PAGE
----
Both Venezuelan artists used their expertise in textiles and painting to produce a geometrical and dynamic piece of sculptural that illuminates the history of an apparel and textile industry which once provided hundreds of thousands of jobs, and some believe could be on its way back to this city. Today, due to cheaper labor abroad, the former textile neighborhoods of Manayunk, Fishtown and Kensington, provide jobs for a little more than 2,100 workers.
The Puerto Rican woman looming over a blue sewing machine – a piece of purple cloth in her hands – dominates the work. Cazorla and Saleme’s soft color palette of greenish factory, brown church spire and purple row homes exudes not both a lyrical and earthy quality.
While Ms. Cazorla focused on the physical arrangement of the work, Ms. Saleme, a former designer of textiles, produced the ornate floral cutouts and the wording – Ilusiones, Magic, Suenos and Life – that accentuate the piece.
The official unveiling of this latest Taller work was on Friday, May 9th at 5:30 pm and is part of a series of summer events involving various other organizations and projects. JFS
Philadelphia – In April of 2012 the University of Penn Museum opened an exhibition that focused on the legendary long-distance “Tarahumara” or Raramuri runners of the Sierra Madre in Northwestern Mexico.
Two years later Penn’s Athletic department opened its doors to four of Mexico’s best long distance runners, along with several Puerto Rican athletes to participate in the University’s legendary Penn Relays.
Running in the Distance Medley race in this 119th annual Penn Relays, the young Mexican team of Jose de Jesus Fraire, Bryan Antonio Martinez, Edgar Alan Garcia and Christopher Antonio Sandoval and coached by Martin Paulin. was facing a formidable array of some of the world’s elite runners.
The United States team, for instance, reportedly included one Olympic Silver medalist; a widely respected Australian team also brought several Olympic hopefuls; and the team from Ireland boasted having as its anchor, John Coughlan, the son of Ireland’s three-time Olympian Eamonn Coughlan.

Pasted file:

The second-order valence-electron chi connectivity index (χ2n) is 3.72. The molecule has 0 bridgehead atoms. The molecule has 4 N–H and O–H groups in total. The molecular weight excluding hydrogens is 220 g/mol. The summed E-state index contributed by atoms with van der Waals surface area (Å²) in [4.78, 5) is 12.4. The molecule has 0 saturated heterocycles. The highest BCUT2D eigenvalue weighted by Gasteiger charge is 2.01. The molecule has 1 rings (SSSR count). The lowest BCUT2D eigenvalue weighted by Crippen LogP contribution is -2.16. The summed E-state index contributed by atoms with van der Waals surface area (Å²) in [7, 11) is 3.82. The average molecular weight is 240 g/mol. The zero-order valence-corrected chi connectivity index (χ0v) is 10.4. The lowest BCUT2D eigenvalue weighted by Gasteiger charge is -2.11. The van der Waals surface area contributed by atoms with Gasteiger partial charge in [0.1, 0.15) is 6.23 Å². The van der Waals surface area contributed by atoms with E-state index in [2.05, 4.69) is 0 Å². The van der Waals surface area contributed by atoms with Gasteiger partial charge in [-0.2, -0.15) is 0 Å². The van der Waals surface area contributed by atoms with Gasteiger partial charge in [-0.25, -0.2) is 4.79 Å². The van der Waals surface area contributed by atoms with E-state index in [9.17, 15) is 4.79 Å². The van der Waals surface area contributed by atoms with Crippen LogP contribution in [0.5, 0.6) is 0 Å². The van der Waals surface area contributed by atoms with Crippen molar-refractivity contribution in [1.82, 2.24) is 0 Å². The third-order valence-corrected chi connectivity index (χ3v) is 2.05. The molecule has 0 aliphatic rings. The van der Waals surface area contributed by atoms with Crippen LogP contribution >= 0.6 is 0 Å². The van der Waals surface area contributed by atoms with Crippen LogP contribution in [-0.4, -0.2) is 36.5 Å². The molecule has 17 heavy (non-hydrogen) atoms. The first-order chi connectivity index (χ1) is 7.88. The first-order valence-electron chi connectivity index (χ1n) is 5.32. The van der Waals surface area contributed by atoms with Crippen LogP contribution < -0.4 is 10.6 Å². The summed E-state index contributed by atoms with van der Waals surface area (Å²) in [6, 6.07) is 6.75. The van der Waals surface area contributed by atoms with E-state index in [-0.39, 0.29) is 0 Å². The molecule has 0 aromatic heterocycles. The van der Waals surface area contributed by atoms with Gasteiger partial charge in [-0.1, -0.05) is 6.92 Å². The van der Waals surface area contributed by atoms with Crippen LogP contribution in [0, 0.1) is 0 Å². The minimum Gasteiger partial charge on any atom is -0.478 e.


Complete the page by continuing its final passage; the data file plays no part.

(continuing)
After a relatively pedestrian start, the United States and Australia picked-up the tempo, creating a little separation from the Irish team and Mexico’s Edgar Alan Garcia.
The distance medley consists of four consecutive runs: one of 400 meters, another of 800 meters, 1200 meters and a final of 1600 meters.
As the U.S.turned the corner at the first quarter mark of the race, Penn’s Chief Announcer Ron Lopresti reported the time of the lead United States runner of 2.59.3, with Australia on his heels at 2.59.5.
With Jose Fraire running the second leg of the medley for Mexico, Announcer Lopresti again read the order of runners, as the United States and Australia were pulling away from Ireland and Mexico. For a brief moment Australia took the lead, but the United States would quickly regain it and would not relinquish the front position for the remainder of race.
Lopresti dramatically repeated, “It’s the U.S., Australia,” then pausing, “Ireland and Mexico.” And that was the order of race’s finish. The United States team of Torrence, Summers, Johnson and Menzano won with a time of 9:28.27, a little more than 12 seconds off the world record held by Kenya.
In the final 1,600 meters both Mexico’s Christopher Sandoval and Ireland’s John Coughlan were already well behind, and the daunting prospect of catching the U.S. may have been disheartening for both, as Mexico’s team finished with a time of 10:00.41.
Despite the disappointing finish, coach Martin Paulin said he was pleased with his team young runners, as the team posed for photos after the race.
The carnival-like atmosphere of the weekend event was arguably as appealing as the relays and individual events that brought a significant number of Latino high school and college students from across the country and abroad to Penn’s Franklin Field.
In preparing for his 4X400 relay, Saturday, Avi Montanez of Woodbridge H.S. in Virginia, told El Hispano that he had run up the “Rocky steps” at the Art Museum with his teammates. Inspirational as a Rocky-like warmup is, Avi Montanez and his Woodbridge team finished sixth out of thirteen teams in their race.
And Reading High School’s team of Felix Hernandez, Mamadu Bari, Dante Owens and Jaie Johnson similarly faced tough competition, finishing in seventh place in their Saturday 4×400 relay.